Economies of Arab countries to shrink by 5.7% amid pandemic: UN report

News Network
July 23, 2020

Beirut, Jul 23: The pandemic will exact a heavy toll on Arab countries, causing an economic contraction of 5.7% this year, pushing millions into poverty and compounding the suffering of those affected by armed conflict, a U.N. report said Thursday.

The U.N.'s Economic and Social Commission for Western Asia expects some Arab economies to shrink by up to 13%, amounting to an overall loss for the region of $152 billion.

Another 14.3 million people are expected to be pushed into poverty, raising the total number to 115 million — a quarter of the total Arab population, it said. More than 55 million people in the region relied on humanitarian aid before the COVID-19 crisis, including 26 million who were forcibly displaced.

Arab countries moved quickly to contain the virus in March by imposing stay-at-home orders, restricting travel and banning large gatherings, including religious pilgrimages.

Arab countries as a whole have reported more than 830,000 cases and at least 14,717 deaths. That equates to an infection rate of 1.9 per 1,000 people and 17.6 deaths per 1,000 cases, less than half the global average of 42.6 deaths, according to the U.N.

But the restrictions exacted a heavy economic toll, and authorities have been forced to ease them in recent weeks. That has led to a surge in cases in some countries, including Lebanon, Iraq and the Palestinian territories.

Wealthy Gulf countries were hit by the pandemic at a time of low oil prices, putting added strain on already overstretched budgets. Middle-income countries like Jordan and Egypt have seen tourism vanish overnight and a drop in remittances from citizens working abroad.

War-torn Libya and Syria have thus far reported relatively small outbreaks. But in Yemen, where five years of civil war had already generated the world's worst humanitarian crisis, the virus is running rampant in the government-controlled south while rebels in the north conceal its toll.

Rola Dashti, the head of the U.N. commission, said Arab countries need to “turn this crisis into an opportunity” and address longstanding issues, including weak public institutions, economic inequality and over-reliance on fossil fuels.

“We need to invest in survival, survival of people and survival of businesses,” she said.

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News Network
September 23,2020

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Sharjah, Sep 23: An Indian expatriate cannot believe that he can finally go home after 20 years, with Dh750,000 of fine waived off by Sharjah authorities.

What's in a name? Even a letter matters, says Thanavel Mathiazhaagan, an Indian worker in the UAE who is set to return home after being granted a waiver of nearly Dh750,000 in overstay fines, reports Gulf News.

The man from the Indian state of Tamil Nadu claims that he could not avail amnesty opportunities in the UAE in the last 20 years as his identity verification was not cleared from India due to a mismatch in his father's name in documents back home and that shown in his passport. As it turns out, there was a spelling error in his father's name in the documents in India.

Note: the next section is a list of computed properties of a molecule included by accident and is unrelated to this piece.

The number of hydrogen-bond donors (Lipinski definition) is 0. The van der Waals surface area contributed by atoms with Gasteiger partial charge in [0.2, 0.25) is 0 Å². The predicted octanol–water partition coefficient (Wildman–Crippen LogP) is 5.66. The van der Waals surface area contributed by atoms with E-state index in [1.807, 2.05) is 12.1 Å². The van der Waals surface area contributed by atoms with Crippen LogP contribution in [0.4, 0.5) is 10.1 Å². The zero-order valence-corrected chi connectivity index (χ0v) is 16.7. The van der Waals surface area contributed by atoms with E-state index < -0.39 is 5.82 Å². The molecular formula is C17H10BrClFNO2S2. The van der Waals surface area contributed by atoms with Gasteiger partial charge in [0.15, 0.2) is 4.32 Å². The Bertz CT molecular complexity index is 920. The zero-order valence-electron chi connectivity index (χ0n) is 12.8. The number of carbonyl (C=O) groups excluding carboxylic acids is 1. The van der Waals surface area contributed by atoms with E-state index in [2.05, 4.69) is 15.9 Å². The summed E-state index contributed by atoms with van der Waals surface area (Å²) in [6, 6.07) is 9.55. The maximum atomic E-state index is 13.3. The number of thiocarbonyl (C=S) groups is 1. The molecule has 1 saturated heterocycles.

Mathiazhaagan, 56, said he himself realised this (the reason for not getting the clearance) only after his latest request for repatriation was taken up by two social workers in the UAE after he sought their help to return home during the Covid-19 pandemic.

He told media that he had landed in the UAE in 2000 after paying Rs 120,000 (Dh6,048) to a recruitment agent for a job in Abu Dhabi. This could be verified from the stamp on his employment visa entry permit -- the only document that Mathiazhaagan has preserved, apart from a copy of the last page of his passport.

He said the agent had taken his original passport, claiming that his residence visa would be stamped in the passport once he gets the medical fitness certificate issued.

"I took the medical test and waited for my employment visa. But, the agent kept delaying it and later I got to know that the company, which was supposed to hire me, had shut down." Eventually, he said, the agent stopped answering his calls and could not be traced at all later.

"I stayed in a room with some people from my native place. I lived there for eight months with no job. After that I came to Sharjah and started doing odd jobs."

Mathiazhaagan said he illegally stayed in the UAE to feed his family by doing part-time jobs for various households and companies.

He claimed that he did try for returning home during the previous visa amnesty offers in the UAE and lost more than Dh10,000 to people who promised to help him with clearance of his documents that never came through.

Prior to the fine waiver announced till November 17 this year for people with expired visas or who had their visas cancelled before March 1 during the Covid-19 pandemic, the UAE government had granted visa amnesties in 2003, 2007, 2012 and 2018.

Gulf News could not independently verify if Mathiazhaagan had indeed applied for an emergency certificate (EC), a one-way travel document issued to Indians without a valid passport, in order to facilitate their return home, during the earlier instances of amnesty.

However, A. K. Mahadevan and Chandra Prakash. P, who helped Mathiazhaagan get an EC through the Indian Embassy in Abu Dhabi, said he had failed to get identity clearance from India during the pandemic. They said they found out the reason behind the rejection only after Mathiazhaagan met Mahadevan, seeking help to return home.

"His name is Thanavel Mathiazhaagan as per the copy of the last page of his lost passport and the UAE entry permit," said Prakash, the Vice-President of Indian People's Forum, a community organisation that also pitched to get a travel clearance for Mathiazhaagan.

"Unfortunately, the documents sent by Trichy Regional Passport Office to the Senthurai Police Station for his identity verification showed his father's name as Thangavel whereas his father's actual name is Thanavel -- according to all other records. The additional letter 'g' in the name created the problem," said Prakash.

The duo said they approached the Indian Embassy and the local departments in Mathiazhaagan's village to rectify the mistake and process his documents. "Indian Ambassador to the UAE Pavan Kapoor took special interest in solving this case after the issue was taken up with him," said Prakash.

Mahadevan said he was happy that Mathiazhaagan would be flying home soon and meeting his youngest daughter, who had not even been born when he left India for the UAE.

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News Network